BARCELONA — “Was that was the final margin was? Six?”
Usually the reporters ask the questions and the players provide the answers. But the tables were turned as I spoke with Chris Paul after Team USA’s 86-80 victory Sunday night over Argentina, and those questions came from him.
Yes, the final margin was six – 86-80, to be precise.
But the margin earlier was 20, and the score was 16-1 in the early going as the Americans were making their first seven shots, three of them from Kevin Durant in a performance that was reminiscent, according to coach Mike Krzyzewski, of the one-man wrecking machine that Durant was for Team USA at the 2010 World Championship in Turkey.
The shot that made them 7-for-7 came from Kobe Bryant and made the score 19-3, and a buzzer-beating 3-pointer from Deron Williams (who went back to a reserve role behind Paul) produced a 31-16 lead after one quarter.
From there, Argentina chipped away and the United States moved a step slower in what would be expected from a team trying to play with a big early lead and not let it entirely slip away.
Slip away it did, but not entirely, and when Luis Scola missed a pair of free throws with 53 seconds left that could have cut the deficit to five, victory No. 4 for Team USA on their pre-Olympic tour was secure.
Durant scored 27 points, Bryant had 18, and LeBron James scored 15 despite missing six of nine foul shots. The Americans took 34 3-pointers and just 30 2-pointers as their offense stagnated. They failed to produce a ton of points off of turnovers (both teams had 14) as they had done in their previous three games.
But again, this was an odd game with the Americans jumping out to a big early lead. The stagnancy was somewhat understandable given the circumstances.
Everyone in this city is looking forward to the game two nights from now (Tuesday) when the U.S. and Spain go head-to-head in the final tuneup before the London Olympics.
“Oh yeah, it’s going to be a big problem for us. I’m looking forward to it,” Bryant said. “They’re going to be very, very big and they’re going to be very, very strong and smart, and they’re going to shoot the ball well and pass the ball real well, so it’s going to be a good game for us.”
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If a panic button is going to be pushed back home in the States, it will only come if that game against Spain is lost. And Spain may not be at full strength, with Marc Gasol suffering from a shoulder injury and Juan Carlos Navarro nursing a nagging case of plantar fasciaitis. If both those players sit out Tuesday night’s game and it is a close one anyway, then the panic button can legitimately be pushed.
As for this six-point win?
In a lot of ways, it was better than the 11-point win over Brazil in Washington last week because the lineup has changed since then and players have begun settling into their roles. Durant won’t be coming off the bench anymore as he did in D.C., and there is not a player in the world that can guard him. The Americans are going to ride him early in pretty much every game from here on out, and if they can play from ahead they way they are accustomed to, they’ll be in their comfort zone.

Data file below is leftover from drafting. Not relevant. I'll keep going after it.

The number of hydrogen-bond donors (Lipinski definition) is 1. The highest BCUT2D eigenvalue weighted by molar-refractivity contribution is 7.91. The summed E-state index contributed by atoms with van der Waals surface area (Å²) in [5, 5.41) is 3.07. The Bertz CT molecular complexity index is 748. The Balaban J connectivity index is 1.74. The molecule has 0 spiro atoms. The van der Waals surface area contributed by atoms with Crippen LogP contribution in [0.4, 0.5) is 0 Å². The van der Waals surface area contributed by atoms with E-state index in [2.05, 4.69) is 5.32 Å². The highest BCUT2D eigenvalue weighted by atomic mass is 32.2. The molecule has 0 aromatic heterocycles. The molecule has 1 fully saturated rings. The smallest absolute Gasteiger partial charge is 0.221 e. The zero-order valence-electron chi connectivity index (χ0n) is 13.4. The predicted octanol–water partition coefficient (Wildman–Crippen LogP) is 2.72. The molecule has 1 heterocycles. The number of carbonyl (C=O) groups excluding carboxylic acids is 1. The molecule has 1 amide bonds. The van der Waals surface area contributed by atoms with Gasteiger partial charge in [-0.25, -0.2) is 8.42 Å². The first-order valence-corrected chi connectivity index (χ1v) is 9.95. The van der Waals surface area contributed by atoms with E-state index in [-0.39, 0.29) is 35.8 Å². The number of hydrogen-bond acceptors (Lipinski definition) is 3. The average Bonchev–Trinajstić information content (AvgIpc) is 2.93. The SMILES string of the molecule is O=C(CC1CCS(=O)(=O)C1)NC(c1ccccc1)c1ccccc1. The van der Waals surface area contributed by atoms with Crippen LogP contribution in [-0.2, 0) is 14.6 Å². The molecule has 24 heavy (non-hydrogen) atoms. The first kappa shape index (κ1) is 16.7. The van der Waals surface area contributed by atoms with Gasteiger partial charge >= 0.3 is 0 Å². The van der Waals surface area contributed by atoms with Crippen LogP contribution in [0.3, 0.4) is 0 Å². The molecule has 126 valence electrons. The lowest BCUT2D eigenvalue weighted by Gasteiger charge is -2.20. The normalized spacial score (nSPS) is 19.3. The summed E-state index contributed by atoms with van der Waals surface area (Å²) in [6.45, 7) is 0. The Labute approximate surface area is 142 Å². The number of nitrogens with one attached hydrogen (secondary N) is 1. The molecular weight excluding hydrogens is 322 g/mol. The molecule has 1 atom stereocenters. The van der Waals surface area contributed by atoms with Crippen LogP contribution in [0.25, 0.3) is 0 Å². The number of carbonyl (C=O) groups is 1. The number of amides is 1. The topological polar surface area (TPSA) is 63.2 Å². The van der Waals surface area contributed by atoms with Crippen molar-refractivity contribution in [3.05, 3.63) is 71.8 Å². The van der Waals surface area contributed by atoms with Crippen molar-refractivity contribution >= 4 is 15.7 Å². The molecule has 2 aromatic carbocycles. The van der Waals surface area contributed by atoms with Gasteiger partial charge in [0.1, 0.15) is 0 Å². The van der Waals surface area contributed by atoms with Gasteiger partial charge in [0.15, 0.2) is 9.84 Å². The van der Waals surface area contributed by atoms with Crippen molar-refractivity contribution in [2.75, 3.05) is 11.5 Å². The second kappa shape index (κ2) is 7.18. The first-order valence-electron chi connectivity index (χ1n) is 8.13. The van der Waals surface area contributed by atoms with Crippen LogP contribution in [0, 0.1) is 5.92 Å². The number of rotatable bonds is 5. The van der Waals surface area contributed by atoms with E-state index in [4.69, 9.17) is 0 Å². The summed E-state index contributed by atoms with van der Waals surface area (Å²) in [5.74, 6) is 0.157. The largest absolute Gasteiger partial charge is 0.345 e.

What was disconcerting about the win over Brazil was the fact that the Americans trailed for almost the entire first half. As I told you that night, it had been six years since they had to play from behind for an extended stretch. And when you see something you haven’t seen for six years, alarm bells start to go off.
But on Sunday night, there truly was no need for alarm.
“Man, it was up and down. For us, we just concentrate on playing the right way and winning the game,” Paul said. “We made a lot of shots early, and the reason we were up so much early was our defense. After that we put them on the line a lot for a lot of easy points. You just have to win the game, and it’s not always going to look pretty, and that’s a good team we played against out there.
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“We understand that we left a lot of baskets out there. We had a lot of good looks, and they just didn’t go. We’ve got to attack a little more, that’s me D-Will and Russ. We’ve got to do a better job of getting into the gaps, and that’ll come. That’ll come. We’re still a little bit fresh, and we’ll get it right.”
Argentina is the only team the Americans will play in a “friendly” that they are certain to face in London. And the next game between these teams won’t be until Aug. 6.
Argentina has gotten into the habit of falling behind by big numbers in several of its recent games (that’s what happened to it against Team USA in 2008 in the Olympic semifinals, too, although it came back and made a game of it). So if you are sitting in front of the telly on Aug. 6 and the game is close all the way through the first half, then and only then will it be time to press the panic button.
For now, rest secure in the knowledge that this was about as lopsided of a six-point win as there has ever been in the history of basketball.
Chris Sheridan is publisher and editor-in-chief of SheridanHoops.com. He has covered every version of Team USA since 1996, covering them at the Olympics in Atlanta, Sydney, Athens and Beijing, as well as the World Championships in Indianapolis, Japan and Turkey. Follow him on Twitter.